The Story —
In 1876, Dr Coppélius and his daughter Coppélia are migrating to South Australia, where he will be the
doctor in the small German settlement of Hahndorf.
During the long voyage to Australia, Coppélia’s fragile health deteriorates and she dies in her father’s arms.
In Hahndorf, Dr Coppélius is grief-stricken and shuts himself off from the townspeople, despite their entreaties for his medical help. When he smashes his daughter’s mechanical toy, he is suddenly struck by an idea which could restore his beloved Coppélia to him.
Five years later, Swanilda and her friend Mary are intrigued by a beautiful young woman, Coppélia, sitting on Dr Coppélius’s balcony. When she blows a kiss to
Franz and he enthusiastically returns the gesture, Swanilda is enraged.
Mr Angus, a wealthy landowner, tells the gathered townspeople that the new church bell has arrived, and the Pastor announces that it will be hung and dedicated on Sunday morning. The gathering is interrupted by a cacophony of noise and strange lights in Dr Coppélius’s house.
Swanilda tests Franz’s faithfulness by the tradition of listening to an ear of wheat – if the wheat whispers, her beloved is true. Unhappily, the wheat is silent.
The older folk encourage the young people to dance with them in the style of
their forebears, and soon everyone in the town is dancing together.
As night falls, Dr Coppélius emerges. He is teased by a group of boys, and unknowingly drops his house key. Finding the key, Swanilda urges her friends to enter his house. Franz has a similar idea.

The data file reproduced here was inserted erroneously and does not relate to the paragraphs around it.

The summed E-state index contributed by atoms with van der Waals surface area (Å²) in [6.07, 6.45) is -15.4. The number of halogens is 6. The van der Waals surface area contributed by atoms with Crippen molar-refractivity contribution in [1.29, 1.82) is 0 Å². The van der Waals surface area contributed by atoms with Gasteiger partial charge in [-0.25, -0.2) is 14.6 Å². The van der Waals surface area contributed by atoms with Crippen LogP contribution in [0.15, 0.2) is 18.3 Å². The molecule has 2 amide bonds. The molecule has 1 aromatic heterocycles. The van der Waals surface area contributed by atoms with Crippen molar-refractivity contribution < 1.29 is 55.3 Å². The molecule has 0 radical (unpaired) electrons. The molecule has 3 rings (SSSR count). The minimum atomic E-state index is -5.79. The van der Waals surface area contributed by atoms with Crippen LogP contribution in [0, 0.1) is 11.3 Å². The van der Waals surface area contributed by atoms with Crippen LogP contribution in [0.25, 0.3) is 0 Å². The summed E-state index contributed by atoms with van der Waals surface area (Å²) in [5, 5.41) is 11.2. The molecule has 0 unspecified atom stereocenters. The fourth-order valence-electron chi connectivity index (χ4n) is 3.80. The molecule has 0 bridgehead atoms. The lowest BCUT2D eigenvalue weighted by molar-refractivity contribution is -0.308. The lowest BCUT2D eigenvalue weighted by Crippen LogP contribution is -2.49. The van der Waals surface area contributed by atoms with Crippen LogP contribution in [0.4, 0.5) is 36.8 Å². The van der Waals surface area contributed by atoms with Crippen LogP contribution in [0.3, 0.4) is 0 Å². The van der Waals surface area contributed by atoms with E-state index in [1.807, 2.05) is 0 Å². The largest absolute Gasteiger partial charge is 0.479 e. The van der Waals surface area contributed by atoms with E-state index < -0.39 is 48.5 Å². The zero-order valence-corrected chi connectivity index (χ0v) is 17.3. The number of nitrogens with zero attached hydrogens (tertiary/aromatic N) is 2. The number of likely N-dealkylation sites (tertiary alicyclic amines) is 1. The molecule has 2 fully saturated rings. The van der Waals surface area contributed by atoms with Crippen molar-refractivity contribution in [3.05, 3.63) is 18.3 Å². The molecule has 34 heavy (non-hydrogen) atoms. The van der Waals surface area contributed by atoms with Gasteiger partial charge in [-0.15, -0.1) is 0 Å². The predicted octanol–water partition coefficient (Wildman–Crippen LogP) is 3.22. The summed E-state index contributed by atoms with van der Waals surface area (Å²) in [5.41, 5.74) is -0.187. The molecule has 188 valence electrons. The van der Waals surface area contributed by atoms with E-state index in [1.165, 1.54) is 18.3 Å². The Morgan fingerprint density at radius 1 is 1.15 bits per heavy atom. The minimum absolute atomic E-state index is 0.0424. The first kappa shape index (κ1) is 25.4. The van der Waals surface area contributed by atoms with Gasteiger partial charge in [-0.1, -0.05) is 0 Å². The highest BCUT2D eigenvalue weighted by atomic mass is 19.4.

Swanilda and her friends discover that Coppélia is in fact a life-size doll. When Dr Coppélius returns and drives the girls out in a rage, Swanilda manages to hide. Franz enters the workshop by climbing up a ladder.
Seizing the new intruder, Dr Coppélius tries to use Franz’s spirit to give life to his precious mechanical doll. Playfully masquerading as Coppélia, Swanilda dupes the doctor into thinking that his dearest wish has come true.
The new church bell is hung with great ceremony. Having escaped from Dr Coppélius’s workshop, Swanilda and Franz are telling Mary and Henry of their adventure, when they are confronted by an angry Dr Coppélius, clutching his lifeless doll. In the scuffle which follows, Mary is knocked to the ground.
Shocked, Dr Coppélius revives Mary and makes his peace with the townspeople. Franz proposes to Swanilda, who joyfully accepts, and all join in the celebrations.